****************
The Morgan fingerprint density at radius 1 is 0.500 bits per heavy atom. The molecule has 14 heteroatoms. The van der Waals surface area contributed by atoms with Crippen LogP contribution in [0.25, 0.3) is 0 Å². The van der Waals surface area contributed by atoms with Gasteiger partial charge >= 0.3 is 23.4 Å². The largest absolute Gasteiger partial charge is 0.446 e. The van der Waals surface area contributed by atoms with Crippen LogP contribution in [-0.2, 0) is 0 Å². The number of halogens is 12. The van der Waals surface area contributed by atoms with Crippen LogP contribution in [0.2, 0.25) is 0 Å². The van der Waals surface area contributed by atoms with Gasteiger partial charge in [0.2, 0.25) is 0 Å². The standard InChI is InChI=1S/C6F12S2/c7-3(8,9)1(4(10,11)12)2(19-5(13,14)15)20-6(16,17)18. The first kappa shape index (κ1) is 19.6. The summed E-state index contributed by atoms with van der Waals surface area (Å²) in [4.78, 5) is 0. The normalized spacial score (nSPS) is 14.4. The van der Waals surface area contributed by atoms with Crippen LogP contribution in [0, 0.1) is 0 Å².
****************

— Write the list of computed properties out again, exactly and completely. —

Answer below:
The Morgan fingerprint density at radius 1 is 0.500 bits per heavy atom. The molecule has 14 heteroatoms. The van der Waals surface area contributed by atoms with Crippen LogP contribution in [0.25, 0.3) is 0 Å². The van der Waals surface area contributed by atoms with Gasteiger partial charge >= 0.3 is 23.4 Å². The largest absolute Gasteiger partial charge is 0.446 e. The van der Waals surface area contributed by atoms with Crippen LogP contribution in [-0.2, 0) is 0 Å². The number of halogens is 12. The van der Waals surface area contributed by atoms with Crippen LogP contribution in [0.2, 0.25) is 0 Å². The van der Waals surface area contributed by atoms with Gasteiger partial charge in [0.2, 0.25) is 0 Å². The standard InChI is InChI=1S/C6F12S2/c7-3(8,9)1(4(10,11)12)2(19-5(13,14)15)20-6(16,17)18. The first kappa shape index (κ1) is 19.6. The summed E-state index contributed by atoms with van der Waals surface area (Å²) in [4.78, 5) is 0. The normalized spacial score (nSPS) is 14.4. The van der Waals surface area contributed by atoms with Crippen LogP contribution in [0, 0.1) is 0 Å².